Relationships, Part 39: Constructive Conflict: Be Relevant

Relevant
If you have a conflict with your partner, be sure it has something to do with your partner.
Sam’s wife asks him to take out the garbage. It’s a reasonable request. Someone has to do it and it might as well be Sam. But he snaps at her. An argument ensues. It’s not the garbage that he minds so much, it’s the asking. There’s something about being asked that bothereds him.

Sam’s mother used to ask Sam to take out the garbage, too, but she didn’t ask nicely. She would beat him if he didn’t do it right away. He’s angry about that still, even though he hasn’t thought about it in years.

He managed to survive childhood and grow up and get married. It was all good until his wife asked him to take out the garbage. Something about it subconsciously reminded Sam of his mother. He didn’t realize he was responding to his wife in the way that his mother deserved, but that’s what he did.

When his wife innocently asked him to take out the garbage, Sam’s mind automatically went to his memory bank for something like this experience before. He pulled an old file. There were emotions stored there that escaped when he opened it.

Any time our emotions are out of proportion to the issue at hand, as Sam’s were when his wife inoffensively asked him to take out the garbage, the 20/80% rule is at work. Twenty percent of what you are upset about has to do with the here and now situation. Eighty percent has to do with what’s in the files. In this case, twenty percent of the need to snap came from Sam being annoyed at having to take out the garbage. Taking out the garbage is annoying. It’s tiresome, it smells, and he has to put on his slippers, but twenty percent of a snap is hardly anything at all. It might be a sigh or a groan. That’s it. In this case, the other eighty percent of the snappage came from unresolved anger at the way Sam’s mother treated him. He has good reason to be angry, but not at his wife. She didn’t beat Sam.

Sometimes it’s a simple matter of sitting down and consciously looking at what’s in the files. I do it all the time with people who come in for therapy. Often it’s just a matter of asking, when have you felt that way before? and everything in the files comes out. I then explain the 20/80% rule. People get it. It would be easy for Sam to see that he’s letting his wife have it for something his mother had done. Most of the time it’s enough to be aware that you are doing it and eighty percent of the upset about the present situation goes away, just like that.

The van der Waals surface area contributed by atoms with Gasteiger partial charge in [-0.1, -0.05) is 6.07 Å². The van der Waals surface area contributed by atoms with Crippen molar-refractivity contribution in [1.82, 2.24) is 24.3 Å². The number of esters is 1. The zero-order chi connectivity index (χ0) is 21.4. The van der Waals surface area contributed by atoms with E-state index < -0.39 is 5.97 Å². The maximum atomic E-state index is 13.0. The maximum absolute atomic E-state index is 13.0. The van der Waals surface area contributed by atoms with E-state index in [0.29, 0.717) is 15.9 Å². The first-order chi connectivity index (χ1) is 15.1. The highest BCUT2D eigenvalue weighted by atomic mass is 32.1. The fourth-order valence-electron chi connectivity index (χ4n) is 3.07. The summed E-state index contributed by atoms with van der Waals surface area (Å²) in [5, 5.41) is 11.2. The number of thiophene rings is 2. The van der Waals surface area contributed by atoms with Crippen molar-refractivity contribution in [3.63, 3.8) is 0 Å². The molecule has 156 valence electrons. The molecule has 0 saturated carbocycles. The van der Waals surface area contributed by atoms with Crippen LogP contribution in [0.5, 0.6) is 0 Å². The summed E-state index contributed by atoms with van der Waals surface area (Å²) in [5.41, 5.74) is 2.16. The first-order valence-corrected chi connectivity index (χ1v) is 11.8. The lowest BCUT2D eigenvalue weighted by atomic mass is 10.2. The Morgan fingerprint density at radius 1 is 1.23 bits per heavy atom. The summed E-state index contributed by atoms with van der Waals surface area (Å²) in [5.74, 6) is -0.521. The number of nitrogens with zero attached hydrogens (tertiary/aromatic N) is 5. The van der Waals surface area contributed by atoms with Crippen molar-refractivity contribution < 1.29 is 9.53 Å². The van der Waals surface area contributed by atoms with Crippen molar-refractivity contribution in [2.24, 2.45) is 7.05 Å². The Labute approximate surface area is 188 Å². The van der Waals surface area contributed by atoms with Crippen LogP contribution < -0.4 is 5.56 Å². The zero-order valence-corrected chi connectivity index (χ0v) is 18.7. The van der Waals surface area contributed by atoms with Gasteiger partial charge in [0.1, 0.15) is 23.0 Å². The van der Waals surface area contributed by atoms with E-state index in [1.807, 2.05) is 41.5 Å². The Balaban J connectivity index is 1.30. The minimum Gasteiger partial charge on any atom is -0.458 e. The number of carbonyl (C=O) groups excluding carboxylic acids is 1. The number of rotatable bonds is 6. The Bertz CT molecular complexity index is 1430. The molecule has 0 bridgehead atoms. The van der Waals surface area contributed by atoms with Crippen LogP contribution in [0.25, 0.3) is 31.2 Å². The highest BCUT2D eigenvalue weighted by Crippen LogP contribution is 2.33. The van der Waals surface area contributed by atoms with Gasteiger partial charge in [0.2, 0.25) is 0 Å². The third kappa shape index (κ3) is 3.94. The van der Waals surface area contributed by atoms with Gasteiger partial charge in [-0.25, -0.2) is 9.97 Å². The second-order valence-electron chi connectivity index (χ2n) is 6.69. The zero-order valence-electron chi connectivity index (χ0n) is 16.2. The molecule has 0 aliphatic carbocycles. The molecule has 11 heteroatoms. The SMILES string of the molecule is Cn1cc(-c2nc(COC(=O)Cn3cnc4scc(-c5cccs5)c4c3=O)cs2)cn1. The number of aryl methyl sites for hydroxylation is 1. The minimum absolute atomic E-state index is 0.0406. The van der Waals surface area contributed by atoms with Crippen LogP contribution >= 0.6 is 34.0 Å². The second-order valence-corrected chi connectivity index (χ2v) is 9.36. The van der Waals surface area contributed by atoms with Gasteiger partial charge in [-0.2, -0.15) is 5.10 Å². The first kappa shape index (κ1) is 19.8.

Sometimes it’s harder to see what’s in the files. There are some cases where the people just don’t want to look, it’s too painful. Unfortunately, the files affect them whether they want to look or not. In other cases, the material in the files was placed there before the child had the ability to use language. Then, what is placed there cannot be accessed by words. They are raw feelings, what we call body memories.

In these tough cases it’s often enough just to know that there are horrible things in the files. We may not need to know the details of the horrible things to let them go.

Whenever you are reacting out of proportion to what your partner has done, you can bet that eighty percent of your reaction has to do with something in the past that is in your files. It is possible to let go of that horrible material, whatever it is.

That leaves the remaining twenty percent. This is the proportion of the problem that your partner can do something about. That’s the part you bring to the table in conflict. The rest is beyond anything you can do with your partner. It should either be let go or addressed with the person responsible for the trauma in the files. Let go of things your partner can do nothing about.

Click here to go to the entire Relationships series.

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